I think we can extend the nester to the Path/Part design workbench, by taking the stock shape as the container, and the Z-flat faces of the bodies that we want to cut out from the stock.
I have had a look at running this nester from Python, and it seems to depend on having a set of shapes that contain one face each.
https://github.com/goatchurchprime/tran ... test.ipynb
All it needs to do is instead take the face itself (not the shape with one face), and it might extend easily.
This would be used for nesting a set of parts to be routed, or cut out with a laser cutter or water jet.
We need the feature to set a clearance distance between the faces. (Maybe this could be hacked into the above application using an offset shape).
It is more important to establish a general-purpose interface to a nesting algorithm that includes all the features, than it is to write a fully optimal implementation of the algorithm. If you do reimplement the algorithm, then it should be done abstractly, away from all the functionality of FC, and preferably in a completely separate process/executable.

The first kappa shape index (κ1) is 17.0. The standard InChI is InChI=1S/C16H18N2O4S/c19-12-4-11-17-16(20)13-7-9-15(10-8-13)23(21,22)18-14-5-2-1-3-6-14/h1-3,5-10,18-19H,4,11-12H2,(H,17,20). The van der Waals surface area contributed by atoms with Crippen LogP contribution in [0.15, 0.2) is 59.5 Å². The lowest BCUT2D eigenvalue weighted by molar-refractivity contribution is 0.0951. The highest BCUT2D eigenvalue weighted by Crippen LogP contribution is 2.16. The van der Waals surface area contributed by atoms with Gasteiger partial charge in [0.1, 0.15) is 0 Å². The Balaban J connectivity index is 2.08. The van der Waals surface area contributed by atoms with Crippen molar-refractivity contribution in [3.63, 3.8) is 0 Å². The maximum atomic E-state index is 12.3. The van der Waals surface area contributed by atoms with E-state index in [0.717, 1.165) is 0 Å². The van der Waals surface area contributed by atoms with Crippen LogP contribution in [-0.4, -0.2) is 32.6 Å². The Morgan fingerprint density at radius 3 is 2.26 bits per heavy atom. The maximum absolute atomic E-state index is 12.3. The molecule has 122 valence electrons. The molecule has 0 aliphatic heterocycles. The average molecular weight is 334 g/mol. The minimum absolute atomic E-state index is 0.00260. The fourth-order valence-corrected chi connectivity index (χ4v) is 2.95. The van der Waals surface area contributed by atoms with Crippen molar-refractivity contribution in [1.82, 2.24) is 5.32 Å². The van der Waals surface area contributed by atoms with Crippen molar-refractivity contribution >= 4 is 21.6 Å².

The job of the implementation in FC would be to run the UI and package up the geometry into some polylines or curves (I like the SVG encoding of a 2D shape, because it's in ascii, has all the curve types, and can encode islands in a single string), and then stream it to the stdin of a self-contained executable program, which would return a set of numbers representing the optimal placements.
(I am really talking to myself here, because for a long time I have had thoughts of writing my own really high performance multi-core nesting algorithm, and I have to fight hard to avoid giving in to this temptation!)